Todsy, Bernie and Lyn are taking us up to the Desert de las Palmas (Desert of the Palms). It seemed funny driving in a car again. We drove out Benicassim past table-top roundabout and out to the start of the desert road. We climbed up for more than 20mins (up 1:6), around deep hairpin bends. Passing as we went an elderly man on a push bike. We felt for his legs and thought little or no more about him at the time.
The name of the comes from the presence of a religious order of Carmelita Mendicant. This order calls spaces that are dedicated to spiritual retreat “deserts” (los “Santos Desiertos”). The second part of the name comes from the abundance of palms (Chamaerops humilis) in the area. Chamaerops are the only palm endemic to Europe.
We finally reached the viewpoint and car park near the monastery. Took a breath and felt the sun on our faces. The air was crystal clear and we felt happy to explore some of the paths and walkways. We noticed that this was also part of the St Jacques de Compostelle route. We started this journey discovering St Jacques, and on the final expedition we find the signs again.
There is a short walk along the road and then across a ridge (regular signposts point the way) to the ruins of Montornés castle. easy walk with rugged scenery, the almond trees are easy to spot with their black trunks, we cannot see their splendour in the Spring when the almond trees are in pink blossom. We walked down the track where the scent of wild rosemary is heady as we brush past the woody bushes, the aloe vera plants grow in abundance. There are small shrines along the way and we place flat stones as a mark of respect.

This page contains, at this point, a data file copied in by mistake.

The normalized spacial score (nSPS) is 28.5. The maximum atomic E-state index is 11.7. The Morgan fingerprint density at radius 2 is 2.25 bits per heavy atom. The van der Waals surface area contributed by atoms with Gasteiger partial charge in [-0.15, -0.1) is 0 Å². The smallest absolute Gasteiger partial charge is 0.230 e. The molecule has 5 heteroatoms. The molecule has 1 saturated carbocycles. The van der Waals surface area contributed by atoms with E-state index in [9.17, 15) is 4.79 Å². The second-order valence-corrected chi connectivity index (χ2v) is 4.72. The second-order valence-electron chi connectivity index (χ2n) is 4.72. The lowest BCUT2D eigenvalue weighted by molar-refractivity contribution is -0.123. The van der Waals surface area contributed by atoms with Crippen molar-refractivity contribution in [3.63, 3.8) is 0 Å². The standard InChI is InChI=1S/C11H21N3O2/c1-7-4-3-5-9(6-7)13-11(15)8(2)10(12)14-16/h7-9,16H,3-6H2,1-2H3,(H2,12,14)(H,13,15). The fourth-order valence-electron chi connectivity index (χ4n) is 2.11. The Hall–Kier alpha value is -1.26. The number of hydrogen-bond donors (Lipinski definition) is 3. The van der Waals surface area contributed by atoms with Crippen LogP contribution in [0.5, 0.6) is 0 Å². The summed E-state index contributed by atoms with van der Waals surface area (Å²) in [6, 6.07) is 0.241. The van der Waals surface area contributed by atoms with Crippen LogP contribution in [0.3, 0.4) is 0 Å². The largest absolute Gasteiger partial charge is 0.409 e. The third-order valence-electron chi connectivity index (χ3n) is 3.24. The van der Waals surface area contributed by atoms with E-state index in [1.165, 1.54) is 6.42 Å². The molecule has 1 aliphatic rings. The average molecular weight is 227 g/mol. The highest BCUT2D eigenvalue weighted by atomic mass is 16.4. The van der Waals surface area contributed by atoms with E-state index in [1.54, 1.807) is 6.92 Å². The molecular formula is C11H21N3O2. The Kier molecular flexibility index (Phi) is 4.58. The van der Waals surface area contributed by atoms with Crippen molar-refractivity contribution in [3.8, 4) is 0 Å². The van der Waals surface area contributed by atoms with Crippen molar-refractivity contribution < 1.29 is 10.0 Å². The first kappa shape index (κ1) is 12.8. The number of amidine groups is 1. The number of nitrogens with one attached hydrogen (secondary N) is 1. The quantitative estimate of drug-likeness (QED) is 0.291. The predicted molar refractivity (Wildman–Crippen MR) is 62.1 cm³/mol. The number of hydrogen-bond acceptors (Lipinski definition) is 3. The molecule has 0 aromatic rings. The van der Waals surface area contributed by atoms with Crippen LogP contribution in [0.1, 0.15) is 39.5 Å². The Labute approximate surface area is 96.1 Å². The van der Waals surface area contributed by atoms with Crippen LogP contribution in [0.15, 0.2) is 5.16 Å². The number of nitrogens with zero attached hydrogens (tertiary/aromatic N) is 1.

We were unable to explore the ruins as the fences and gates were locked but we spent a pleasant hour wandering around. The views over Benicassim and Castellon are spectacular, although it was a little hazy today.
Back at the car we noticed the old gentleman who was cycling up the mountain when we started driving up. He had reached the top… we applauded him and he took a bow. I think he was secretly pleased we had noticed him.
Getting back in the car leaving the peaceful scene was hard but a cup of coffee and tapas beckoned down at the bar. So we drove back down the other side of the mountain towards Benicassim.
The day was perfect and one day we’ll go back and see if we can find the road to the top.